Monday, 22 April 2019
Hieronymus Wierix's engraving, “Allegory of the mercy of Christ”, 1581
Hieronymus Wierix (aka Hieronymus Wierx; Jerome Wierix) (1553–1619)
“Allegory of the mercy of Christ” (aka “Allegorie op de barmhartigheid van Christus”; “Misericordiarum domini effigies” [title on plate]; “Images of kindness”), 1581, published by Theodoor Galle (aka Dirck Galle; Theodor Galle) (1571–1633).
Note: This is the second impression of this print that I am listing. The earlier listing (2017) of the print has been sold (see http://www.printsandprinciples.com/2017/08/hieronymus-wierixs-engraving-allegory.html).
Engraving on laid paper with uneven margins around the platemark and backed with a support sheet.
Size: (sheet) 40.3 x 29.6 cm; (plate) 34.5 x 27 cm; (image borderline) 31.8 x 26.8 cm.
Lettered on plate above the image borderline: “MISERICORDIARVM DOMINI EFFIGIES”.
Inscribed on plate within the image borderline: (lower left upon a stone) “Jeroninmus. Wi. / fecit. 1581.”; (centre) “Theodor. Galle excud.”
Lettered on plate below the image borderline in two columns of three lines: “[E]n Deus ad veniam pronus …/ …/ …// …/ …/ … in imagine serunt”.
State i/ii (of ii) Note that this impression shows the erasure of the previous publisher’s name (Hans Liefrinck) below the image borderline and substitution with “Theodor. Galle excud.” within the image borderline of the second state. There is an inconsistency with the second state attributes as the date (1581) shown below the artist name is still retained as featured in first state impressions before the erasure of the date in the second state. Clearly there should be three states but this is not documented in the catalogue raisonnés of Hollstein or Mauquoy-Hendrickx.
Hollstein Dutch 1822-2(2); Mauquoy-Hendrickx 595 I-II (of II) (Marie Mauquoy-Hendrickx 1978, “Les Estampes des Wierix ... Catalogue Raisonné I, 4 vols., Brussels, Bibliotheque Royale Albert, p. 105. cat. no. 595, ill. p. 79).
The Rijksmuseum offers the following description of this print:
(transl.) “The merciful Christ, surrounded by symbols of the four evangelists, extends his hands to the publican and Mary Magdalene. Above them in heaven the Holy Spirit as a dove, surrounded by music-making angels and Saint Peter (left on the clouds). On the left in the background the parable of the Pharisee and the publican. And further into the background the crucified Christ, flanked by the two criminals. In the background to the right, Mary Magdalene washes the feet of Christ in the house of Simon the Pharisee. In the margin a six-line caption, in two columns, in Latin.”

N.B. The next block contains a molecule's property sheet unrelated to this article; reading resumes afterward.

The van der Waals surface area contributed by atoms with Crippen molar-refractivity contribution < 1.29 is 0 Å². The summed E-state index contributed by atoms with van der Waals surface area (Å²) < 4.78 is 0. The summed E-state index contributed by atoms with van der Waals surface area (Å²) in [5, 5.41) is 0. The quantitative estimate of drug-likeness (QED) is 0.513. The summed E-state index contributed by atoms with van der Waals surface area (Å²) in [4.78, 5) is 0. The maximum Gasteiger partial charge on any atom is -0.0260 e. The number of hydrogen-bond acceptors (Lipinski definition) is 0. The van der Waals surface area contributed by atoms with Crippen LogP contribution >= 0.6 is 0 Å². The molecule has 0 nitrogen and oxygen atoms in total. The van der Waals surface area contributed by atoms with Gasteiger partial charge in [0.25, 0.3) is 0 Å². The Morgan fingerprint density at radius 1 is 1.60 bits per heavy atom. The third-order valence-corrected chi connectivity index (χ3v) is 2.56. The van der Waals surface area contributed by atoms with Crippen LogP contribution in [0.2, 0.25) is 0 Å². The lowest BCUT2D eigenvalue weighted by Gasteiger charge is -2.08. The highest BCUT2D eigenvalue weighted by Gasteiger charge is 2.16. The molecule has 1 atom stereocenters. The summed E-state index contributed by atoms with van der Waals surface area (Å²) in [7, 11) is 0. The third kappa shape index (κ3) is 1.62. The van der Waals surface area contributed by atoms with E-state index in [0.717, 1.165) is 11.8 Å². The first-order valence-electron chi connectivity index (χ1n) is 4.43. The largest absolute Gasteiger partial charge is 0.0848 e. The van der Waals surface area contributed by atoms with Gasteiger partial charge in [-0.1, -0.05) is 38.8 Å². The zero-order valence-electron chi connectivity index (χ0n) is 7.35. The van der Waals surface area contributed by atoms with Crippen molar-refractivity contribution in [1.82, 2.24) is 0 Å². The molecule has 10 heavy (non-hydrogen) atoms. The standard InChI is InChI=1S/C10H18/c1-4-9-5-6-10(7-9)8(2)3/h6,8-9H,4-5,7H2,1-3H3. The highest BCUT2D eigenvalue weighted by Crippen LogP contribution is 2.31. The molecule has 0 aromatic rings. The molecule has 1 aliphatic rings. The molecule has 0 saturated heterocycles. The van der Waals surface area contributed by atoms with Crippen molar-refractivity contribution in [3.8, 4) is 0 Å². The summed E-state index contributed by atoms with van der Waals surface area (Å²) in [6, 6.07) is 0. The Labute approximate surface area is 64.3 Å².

Condition: crisp but slightly grey impression trimmed close to the platemark on the left and with generous margins (from 2.5 to 3.2 cm) on the remaining sides and backed with a support of archival (millennium quality) washi paper. There are small areas of minor abrasion on the lower left side, otherwise the sheet is in a remarkably fine condition for its considerable age (i.e. there are no tears, holes, folds, significant stains or foxing).
I am selling this of magnificent large masterwork of engraving—executed by one of the major printmakers of the Renaissance era and a print that is so rare that neither the British Museum nor the Metropolitan Museum of Art have a copy—for the total cost of AU$510 (currently US$364.08/EUR323.56/GBP280.35 at the time of this listing) including postage and handling to anywhere in the world (but not, of course, any import duties/taxes imposed by some countries).
If you are interested in purchasing this very beautiful print of exceptional rarity, please contact me (email@example.com) and I will send you a PayPal invoice to make the payment easy.
When I was looking at my earlier post of another impression of this print—now sold—I decided to share what I originally wrote regarding my challenge as an atheist to decipher the symbolic meanings of the print. For example, I was slow to realise that the cow that Christ stands upon was not a reference to his birth in a manger—a cow’s feeding trough. Instead the cow is a symbolic attribute of Saint Luke, but this realisation only occurred once I had pieced together the idea that the combination of the three animals surrounding Christ (viz. cow, lion and eagle) and the angel on his left were actually the symbolic attributes of the four evangelists: Mathew, Mark, Luke and John. Moreover that my initial quandary over the awkwardness of the Christ shown raising his left foot rather than his right one—a pose that right-handers like myself find very unnerving to look at—was nothing at all about physical movement but rather about spiritual transcendence to a heavenly realm filled with adoring fat folk.
To be honest, however, I had to do a quick Google to find the significance of Christ shown with a square halo rather than a round one. The reason is surprisingly simple: the square halo symbolises that Christ is still in the temporal world and the shape of the halo will change to a round one once he transcends the world of the mortals.
Regarding this notion of spiritual transcendence, note how Christ’s arms are arranged to suggest an arrowhead and how the leaning pose of St John and the Virgin extend the angle of this arrowhead pointed to heaven.